A Policy for Oceans: Suddenly there is hope for marine fishPDF Version
Ted Williams, Audubon, Nov, 2003
This article by freelance environmental writer Ted Williams discusses the Pew Oceans report linked above and its implications for marine life, ocean fisheries, and ecosystems. Williams, who is a regular contributor to magazines such as Fly Rod & Reel and Audubon, is known for his thorough research and no-nonsense style of writing. In this article, which was first published in the Nov. 2003 edition of Fly Rod & Reel, discusses the impact of high seas fisheries on marine ecosystems, overfishing, and how short-sightedness by the fisheries industry and many policy makers has contributed to the bleak state of the world's oceans. He also discusses how new proposals for ocean management are offering much hope for recovery. This article is reprinted here with his kind permission. A full collection of his writings is available in my Ted Williams Archive
Striking a Balance: Improving Stewardship of Marine Areas
America's ocean and coastal regions - which provide wildlife habitat, commercial fish stocks, mineral reserves, travel ways, recreation, and more—are under increasing pressure as more and more people exploit marine resources, leaving environmental damage in their wake. This 1997 book from the National Research Council arm of the National Academy of Sciences discusses the state of scientific knowledge on the impact of human activities on marine ecosystems and the urgency for sound decision making in the management of marine resources. An expert committee proposes principles, goals, and a framework for marine area governance, including new governance structures at the federal and regional levels and improvements for existing governing and regulatory systems. Recommendations include using tools—such as zoning and liability—for resolving conflicts between users, controlling access to marine resources, and enforcing regulations.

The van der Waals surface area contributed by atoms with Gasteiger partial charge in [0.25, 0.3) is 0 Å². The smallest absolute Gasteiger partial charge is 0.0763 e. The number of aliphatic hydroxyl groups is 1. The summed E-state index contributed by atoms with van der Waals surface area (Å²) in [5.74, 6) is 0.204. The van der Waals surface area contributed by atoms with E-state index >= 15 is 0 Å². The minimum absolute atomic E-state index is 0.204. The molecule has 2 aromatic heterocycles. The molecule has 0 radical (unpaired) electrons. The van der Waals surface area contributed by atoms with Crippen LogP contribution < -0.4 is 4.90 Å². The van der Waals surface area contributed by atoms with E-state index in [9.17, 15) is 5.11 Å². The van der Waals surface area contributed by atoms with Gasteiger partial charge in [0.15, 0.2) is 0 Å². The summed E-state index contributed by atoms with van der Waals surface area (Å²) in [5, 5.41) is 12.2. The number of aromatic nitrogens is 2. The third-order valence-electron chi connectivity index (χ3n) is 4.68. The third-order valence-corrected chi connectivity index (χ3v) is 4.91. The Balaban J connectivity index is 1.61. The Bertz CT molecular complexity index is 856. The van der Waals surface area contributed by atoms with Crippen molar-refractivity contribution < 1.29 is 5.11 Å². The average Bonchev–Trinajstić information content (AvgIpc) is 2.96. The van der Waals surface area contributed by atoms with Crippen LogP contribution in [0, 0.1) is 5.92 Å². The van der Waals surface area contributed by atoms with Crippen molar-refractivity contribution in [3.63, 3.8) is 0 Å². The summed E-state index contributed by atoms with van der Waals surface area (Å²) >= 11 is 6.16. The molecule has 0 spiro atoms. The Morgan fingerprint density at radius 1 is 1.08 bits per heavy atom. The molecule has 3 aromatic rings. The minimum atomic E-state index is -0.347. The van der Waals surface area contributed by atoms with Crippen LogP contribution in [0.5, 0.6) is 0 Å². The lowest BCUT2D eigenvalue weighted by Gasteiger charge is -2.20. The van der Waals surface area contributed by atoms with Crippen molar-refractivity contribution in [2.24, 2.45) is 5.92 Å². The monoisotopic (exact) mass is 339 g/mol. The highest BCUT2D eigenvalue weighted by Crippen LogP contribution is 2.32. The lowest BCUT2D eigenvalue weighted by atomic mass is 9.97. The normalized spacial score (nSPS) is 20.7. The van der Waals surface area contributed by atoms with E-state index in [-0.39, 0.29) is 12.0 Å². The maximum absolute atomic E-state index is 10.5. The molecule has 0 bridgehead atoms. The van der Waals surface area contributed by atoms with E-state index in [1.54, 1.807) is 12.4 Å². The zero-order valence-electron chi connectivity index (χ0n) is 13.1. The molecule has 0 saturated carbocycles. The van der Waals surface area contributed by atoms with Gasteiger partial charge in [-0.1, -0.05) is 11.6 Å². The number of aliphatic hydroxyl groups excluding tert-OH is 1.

Disturbance of the Seabed by Mobile Fishing Gear: A Comparison to Forest Clearcutting
Lindholm et al. 2001. Jour. of Soc. for Conservation Biology, 15 (2), pp. 424-437
This paper from is yet another in a wealth of research that demonstrates the devastating effect of commercial deep trawling on marine biodiversity and fish populations.
Effects of Otter Trawling on a Benthic Community in Monterey Bay National Marine Sanctuary
Engel, J. and R. Kvitek. 1998. Conservation Biology, 120 (6), Pg. 1204
This 1998 paper examines the impact of bottom trawling generated sediment suspension on the benthic environments of the Gulf of Maine and documents how they are degraded by this activity. Other effects are also explored including habitat alteration that shifts selection to opportunistic species, upsetting the natural balance of ocean floor ecosystems.
Significance of Bottom-Fishing Disturbance
Kaiser, MJ. 2006. Conservation Biology, 12, 6, pg. 1230
This 1998 paper by Kaiser examines the long term significance of bottom trawling on marine environments that are not subjected to long-term fishing activity. Kaiser examines the significance of bottom trawling in the North Sea and concludes that long-term changes are probably restricted to long-lived fragile species or communities found in environments that are infrequently disturbed by natural phenomena. He suggests ways to monitor fishing activity so as to limit the damage done under these circumstances.
History and Application of the Wilderness Concept in Marine Conservation
Sloan, NA. 2002. Conservation Biology, 12 (6), pp. 294-305
These papers from the journal Conservation Biology discuss the importance of No-Take Zones in National Marine Sanctuaries for marine biodiversity (which includes gamefish and commercial food fish and shellfish) and how commercial and recreation special interest are often successful in limiting such zones in a manner that has a direct impact on the Sanctuaries' effectiveness. They also discuss the very real impact such zones can have on coastal communities and what can be done about this.